June 2, 2010 Leave a comment
By Chris Marsden
When Karl Marx wrote in the Communist Manifesto that “a spectre is haunting Europe,” he did so on the eve of the revolutionary eruptions that began in Italy and France in 1848 and engulfed much of the European continent.
In recent days, a number of media commentaries have predicted a similar eruption of social unrest of revolutionary dimensions as a direct result of the worsening economic crisis. These warnings are accompanied by dire predictions that Europe will suffer the return of nationalist tensions, the emergence of fascist movements and even war.
Writing in the Financial Times May 24, for example, historian Simon Schama stated, “Far be it for me to make a dicey situation dicier but you can’t smell the sulphur in the air right now and not think we might be on the threshold of an age of rage.… in Europe and America there is a distinct possibility of a long hot summer of social umbrage.”
Schama notes that there is often a “time-lag between the onset of economic disaster and the accumulation of social fury,” but after an initial period of “fearful disorientation,” there comes the danger of the “organised mobilisation of outrage.”
This outrage will be directed against the super-rich and those seen to be responsible for the crisis, he writes, comparing “our own plutocrats” with the financiers so memorably targeted during the French Revolution of 1789 as “rich egoists.”
In the Observer of May 30, Will Hutton, its former editor and now an advisor to the British Conservative-Liberal Democrat coalition government on cutting public sector pay, declares, “The future of Europe is in the balance. The potential disintegration of the euro will be a first-order economic and political disaster. Economically, it will plunge Europe into competitive devaluations, debt defaults, bank bailouts, frozen credit flows, trade protection and prolonged stagnation. Politically, whatever resolve there is to hold our disparate continent together, where the old enmities and suspicions are never far from the surface, will evaporate.… What will emerge will be a Europe closer to the 1930s. Fearful, stagnant and prey to vicious racist and nationalist ideologies.”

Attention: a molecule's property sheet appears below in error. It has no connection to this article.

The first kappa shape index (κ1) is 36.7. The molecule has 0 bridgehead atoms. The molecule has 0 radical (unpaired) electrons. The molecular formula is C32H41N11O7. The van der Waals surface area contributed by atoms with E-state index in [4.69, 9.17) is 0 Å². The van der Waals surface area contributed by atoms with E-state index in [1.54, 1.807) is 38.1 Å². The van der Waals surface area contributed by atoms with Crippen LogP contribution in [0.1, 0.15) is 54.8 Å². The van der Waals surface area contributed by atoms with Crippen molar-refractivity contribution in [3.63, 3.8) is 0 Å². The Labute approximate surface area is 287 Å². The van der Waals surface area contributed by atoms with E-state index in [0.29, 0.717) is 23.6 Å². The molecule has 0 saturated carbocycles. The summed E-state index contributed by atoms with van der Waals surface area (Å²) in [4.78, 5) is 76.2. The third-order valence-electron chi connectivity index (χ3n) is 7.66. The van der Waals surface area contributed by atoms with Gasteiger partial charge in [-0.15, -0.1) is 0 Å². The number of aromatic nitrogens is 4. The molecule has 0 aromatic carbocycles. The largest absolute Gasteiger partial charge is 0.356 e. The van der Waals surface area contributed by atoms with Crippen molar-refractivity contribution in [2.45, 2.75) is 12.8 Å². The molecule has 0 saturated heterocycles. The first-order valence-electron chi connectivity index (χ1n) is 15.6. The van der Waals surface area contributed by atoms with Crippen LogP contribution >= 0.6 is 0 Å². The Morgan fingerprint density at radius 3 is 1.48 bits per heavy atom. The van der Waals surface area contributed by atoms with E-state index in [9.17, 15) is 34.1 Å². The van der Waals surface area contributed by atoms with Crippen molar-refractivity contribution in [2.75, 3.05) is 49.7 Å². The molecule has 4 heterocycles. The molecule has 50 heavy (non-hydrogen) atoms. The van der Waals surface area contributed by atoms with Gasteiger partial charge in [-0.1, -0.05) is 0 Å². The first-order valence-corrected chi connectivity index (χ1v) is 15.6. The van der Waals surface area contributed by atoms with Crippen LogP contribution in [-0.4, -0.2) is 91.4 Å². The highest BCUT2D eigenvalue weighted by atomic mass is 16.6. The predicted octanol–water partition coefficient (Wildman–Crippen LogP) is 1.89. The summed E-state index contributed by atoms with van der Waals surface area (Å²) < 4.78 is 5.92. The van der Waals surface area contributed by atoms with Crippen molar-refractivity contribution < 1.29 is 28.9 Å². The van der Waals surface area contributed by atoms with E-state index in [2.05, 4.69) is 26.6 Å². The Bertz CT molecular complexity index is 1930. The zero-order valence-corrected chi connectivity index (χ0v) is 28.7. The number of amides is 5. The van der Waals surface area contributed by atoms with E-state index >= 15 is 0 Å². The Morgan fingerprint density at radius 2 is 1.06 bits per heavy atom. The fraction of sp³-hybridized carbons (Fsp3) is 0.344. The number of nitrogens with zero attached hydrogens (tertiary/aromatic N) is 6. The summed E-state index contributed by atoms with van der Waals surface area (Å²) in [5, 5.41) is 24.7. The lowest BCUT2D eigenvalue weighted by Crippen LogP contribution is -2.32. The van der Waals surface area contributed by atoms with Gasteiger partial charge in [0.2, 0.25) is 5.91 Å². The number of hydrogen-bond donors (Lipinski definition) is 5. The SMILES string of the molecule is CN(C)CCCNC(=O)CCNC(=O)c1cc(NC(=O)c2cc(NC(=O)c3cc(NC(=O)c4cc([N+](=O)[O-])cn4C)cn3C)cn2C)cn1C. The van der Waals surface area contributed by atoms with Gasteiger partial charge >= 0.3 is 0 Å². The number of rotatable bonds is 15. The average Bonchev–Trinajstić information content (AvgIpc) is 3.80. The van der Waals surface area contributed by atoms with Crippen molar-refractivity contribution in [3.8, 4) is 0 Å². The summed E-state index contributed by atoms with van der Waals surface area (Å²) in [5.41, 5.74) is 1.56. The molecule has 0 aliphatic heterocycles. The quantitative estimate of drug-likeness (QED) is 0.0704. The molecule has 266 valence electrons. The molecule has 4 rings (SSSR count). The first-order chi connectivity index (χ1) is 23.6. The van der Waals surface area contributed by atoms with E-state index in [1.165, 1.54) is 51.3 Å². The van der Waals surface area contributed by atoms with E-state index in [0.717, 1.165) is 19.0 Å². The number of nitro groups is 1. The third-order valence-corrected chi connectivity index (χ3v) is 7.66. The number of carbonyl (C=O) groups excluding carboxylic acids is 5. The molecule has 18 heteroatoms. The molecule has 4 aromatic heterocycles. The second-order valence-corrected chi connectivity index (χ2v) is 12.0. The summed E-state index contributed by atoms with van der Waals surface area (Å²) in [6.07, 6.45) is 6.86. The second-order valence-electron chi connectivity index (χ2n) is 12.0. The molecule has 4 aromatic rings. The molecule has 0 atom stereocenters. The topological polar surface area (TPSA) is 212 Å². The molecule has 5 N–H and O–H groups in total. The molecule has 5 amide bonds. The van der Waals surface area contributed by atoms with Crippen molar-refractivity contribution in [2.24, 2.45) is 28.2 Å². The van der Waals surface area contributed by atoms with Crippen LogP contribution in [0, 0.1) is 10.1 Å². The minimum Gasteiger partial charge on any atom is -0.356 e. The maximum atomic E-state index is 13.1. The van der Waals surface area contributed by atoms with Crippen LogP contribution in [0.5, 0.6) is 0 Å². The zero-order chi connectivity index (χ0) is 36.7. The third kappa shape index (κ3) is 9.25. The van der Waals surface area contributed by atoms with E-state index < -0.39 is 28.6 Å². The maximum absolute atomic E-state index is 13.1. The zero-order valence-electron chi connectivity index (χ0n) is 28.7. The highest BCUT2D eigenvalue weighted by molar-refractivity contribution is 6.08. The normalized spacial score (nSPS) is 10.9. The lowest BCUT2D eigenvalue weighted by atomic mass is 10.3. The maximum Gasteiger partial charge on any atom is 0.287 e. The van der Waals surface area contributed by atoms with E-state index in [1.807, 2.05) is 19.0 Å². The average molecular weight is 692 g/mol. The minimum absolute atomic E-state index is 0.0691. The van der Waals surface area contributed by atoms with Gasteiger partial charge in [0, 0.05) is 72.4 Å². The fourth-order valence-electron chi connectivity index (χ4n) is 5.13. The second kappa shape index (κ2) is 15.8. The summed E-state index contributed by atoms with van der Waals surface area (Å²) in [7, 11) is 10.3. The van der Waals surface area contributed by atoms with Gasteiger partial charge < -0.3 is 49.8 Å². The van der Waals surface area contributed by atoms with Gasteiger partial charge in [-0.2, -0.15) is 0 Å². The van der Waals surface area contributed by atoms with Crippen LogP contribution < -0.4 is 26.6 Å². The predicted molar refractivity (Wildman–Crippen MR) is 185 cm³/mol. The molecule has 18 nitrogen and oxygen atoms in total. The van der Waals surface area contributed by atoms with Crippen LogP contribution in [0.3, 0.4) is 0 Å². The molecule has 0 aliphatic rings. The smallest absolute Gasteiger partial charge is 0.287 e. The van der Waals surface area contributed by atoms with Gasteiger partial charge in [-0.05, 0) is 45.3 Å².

By far, the most apocalyptic warning of what is to come was made by Deutsche Welle, Germany’s international broadcaster, on May 26. Its article begins by returning to the warnings made in 2008 of the impact of the global economic collapse by United Nations Secretary General Ban Ki-moon, IMF head Dominique Strauss-Kahn and Robert Zoellick, head of the World Bank. Strauss-Kahn had, for example, warned that “social unrest may happen in many countries—including advanced economies.”
Deutsche Welle writes that these warnings are “closer today than at any other time since this current financial crisis—the worst since 1929—began.”
Citing the demonstrations by hundreds of thousands in Greece, it warns that the same fate can engulf “financially fragile European governments like Spain, Portugal and Italy” and that “nations all around the world are concerned about rising social discontent.”
“There is a feeling among experts that the deep anger brewing in these countries is fermenting worldwide against the same institutions, the same people, and the failure of global capitalism,” the report continues.